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So this is about a long-term gripe I have, working (mostly) from a Linux desktop since well over 15 years now – and that is, getting email to work as “it’s supposed to be”. Which is a royal pain in the rear.

Let me elaborate. Before smtp server admins became really anal about spam and were blacklisting dial-up and random IP addresses, you simply used your default sendmail or postfix setup that came with your distro and everything was fine and dandy. Email clients just delegated sending to that MTA subsystem. After that good old time was over, you usually needed a smarthost to authenticate against – if you were lucky, it accepted arbitrary From-addresses, so you could even use it for both work and private mail, or share your box’s setup with your room mate.

When those last loopholes got closed, using a system-wide MTA for outgoing mail on a desktop machine quite apparently became a very, very bad idea (conceptually, and in terms of effort involved to make it work). I guess that was when everybody but die-hard Unixers switched over to all-in-one solutions like Thunderbird, Evolution, or KMail – which came with built-in MTA support. Still, there were corner cases – like mailing out patches from git or quilt, or dishing out signed gpg keys after the last keysigning party, that were, um, kinda hard to make work.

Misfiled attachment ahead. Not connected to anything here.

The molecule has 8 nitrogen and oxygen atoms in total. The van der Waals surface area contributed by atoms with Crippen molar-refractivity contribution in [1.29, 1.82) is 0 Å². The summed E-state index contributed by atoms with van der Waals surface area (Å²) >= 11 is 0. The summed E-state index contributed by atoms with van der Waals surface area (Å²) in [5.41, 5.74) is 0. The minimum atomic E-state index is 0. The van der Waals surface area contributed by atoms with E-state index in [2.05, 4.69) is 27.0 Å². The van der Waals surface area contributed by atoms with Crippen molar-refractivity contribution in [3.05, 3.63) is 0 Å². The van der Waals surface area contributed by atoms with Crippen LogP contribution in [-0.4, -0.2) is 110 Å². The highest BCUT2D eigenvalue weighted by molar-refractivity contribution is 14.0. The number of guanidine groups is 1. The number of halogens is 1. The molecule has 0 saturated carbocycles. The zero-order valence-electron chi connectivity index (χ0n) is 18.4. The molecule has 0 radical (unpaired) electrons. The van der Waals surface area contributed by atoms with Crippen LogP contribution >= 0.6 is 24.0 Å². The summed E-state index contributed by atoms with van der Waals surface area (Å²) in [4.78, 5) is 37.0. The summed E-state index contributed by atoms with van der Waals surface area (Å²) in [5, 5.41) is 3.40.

Not surprisingly therefore, the command line utilities used for that, initially nicely adhering to the Unix toolkit approach, soon grew MTA features like a hacker grows a beard. With varying levels of quality, and feature-completeness – and usually – the horror! – with the option (or the requirement), to store mail passwords in cleartext configuration files.